2 Day v. Gardner, 42 N. J. Eq. 199, 7 Atl. 365. (A case in which the consideration was probably more than nominal.)
3 Alabama Central R. R. Co. v. Long, 158 Ala. 301, 48 So. 363; Bethea v. Mc-Cultough, 195 Ala. 480, 70 So. 680; Guyer v. Wanren, 175 111. 328, 51 N. E. 580; George v. Schuman, - Mich. - , 168 N. W. 486.
4 Lawrence v. McCalmont, 43 U. S. (2 How.) 426, 11 L. ed. 326; Davis v. Wells, 104 U. S. 159, 26 L. ed. 686.
5 Dutchman v. Tooth, & Brag. N. C. 677.
6Sihrer v. Kent, 105 Fed. 840.
7 Alabama Central R. R. Co. v. Long,
158 Ala. 301, 48 So. 363.
8 Southern, etc., Ry. v. Harris, 117 Ga. 1001, 44 S. E. 885.
9 Alabama. Wilkins v. Hardaway,
159 Ala. 565, 48 So. 678.
California. Smith v. Bangham, 156 Gal. 359, 28 L. R. A. (N. S.) 522, 104 Pac. 689.
Illinois. Guyer v. Warren, 175 111. 328, 51 N. E. 580. (The true consideration was fifty dollars.) Seyferth v. Groves and Sand Ridge R. R. Co., 217
111. 483, 75 N. E. 522; Adams v. Pea-body Coal Co., 230 111. 469, 82 N. E. 645.
Michigan. George v. Schuman, - Mich. - , 168 N. W. 486.
Virginia. Cummins v. Beavers, 103 Va. 230, 106 Am. St. Rep. 881, 48 S. E. 891.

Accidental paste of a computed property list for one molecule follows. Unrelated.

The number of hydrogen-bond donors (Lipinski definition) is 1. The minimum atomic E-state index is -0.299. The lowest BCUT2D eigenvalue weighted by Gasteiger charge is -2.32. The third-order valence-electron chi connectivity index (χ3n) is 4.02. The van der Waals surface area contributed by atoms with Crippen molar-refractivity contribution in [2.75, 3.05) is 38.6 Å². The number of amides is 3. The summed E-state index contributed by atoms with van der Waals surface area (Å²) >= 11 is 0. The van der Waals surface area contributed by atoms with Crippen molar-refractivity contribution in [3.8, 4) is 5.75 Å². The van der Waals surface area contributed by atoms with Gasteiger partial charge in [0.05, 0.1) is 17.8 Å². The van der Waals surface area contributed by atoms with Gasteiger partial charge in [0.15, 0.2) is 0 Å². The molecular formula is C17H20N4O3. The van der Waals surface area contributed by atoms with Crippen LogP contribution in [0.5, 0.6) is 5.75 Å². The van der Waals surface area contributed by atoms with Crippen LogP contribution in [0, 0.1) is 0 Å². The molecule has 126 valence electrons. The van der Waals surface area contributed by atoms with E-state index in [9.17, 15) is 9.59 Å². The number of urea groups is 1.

West Virginia. Lowther Oil Co. v. Guffey, 52 W. Va. 88, 43 S. E. 101; Rease v. Kittle, 56 W. Va. 269, 49 S. E. 150.
Wisconsin. Kreutzer v. Lynch, 122 Wis. 474, 100 N. W. 887. Fifty cents was held to be a sufficient consideration in Ross v. Parks, 93 Ala. 153, 30 Am. St. Rep. 47, 11 L. R. A. 148, 8 So. 368.
10 Watkins v. Robertson, 105 Va. 260, 115 Am. St. Rep. 880, 5 L. R. A. (N.S.) 1194, 54 S. E. 33.
11 Cooper v. Dixie Cotton Co., 144 Ga. 33, 86 S. E. 242.
12 Seyferth v. Groves & Sand Ridge R. R. Co., 217 III. 483, 75 N. E. 522, (The sum of one dollar was tendered to the vendor and refused by him.)
13 Rust v. Fitzhugh, 132 Wis. 549, 112 N. W. 508.
14 Boiling v. Munchus, 65 Ala. 558.
In many of these cases, however, there was a substantial valuable consideration in addition to the nominal consideration. Subsequent advances made in reliance upon a guaranty; 20 a true consideration of fifty dollars for an option instead of the ostensible nominal consideration of one dollar;21 and a loan to the amount of the debt secured by mortgage, instead of the nominal consideration of one dollar,22 are all sufficient considerations which make it unnecessary to rely upon the nominal consideration. So in grants of rights of way, the benefit derived from the public service rendered by the grantee may constitute valuable consideration in addition to the nominal consideration, although it is usually the nominal consideration upon which the courts rely.23 The contract may have been under seal and therefore enforceable, irrespective of consideration.24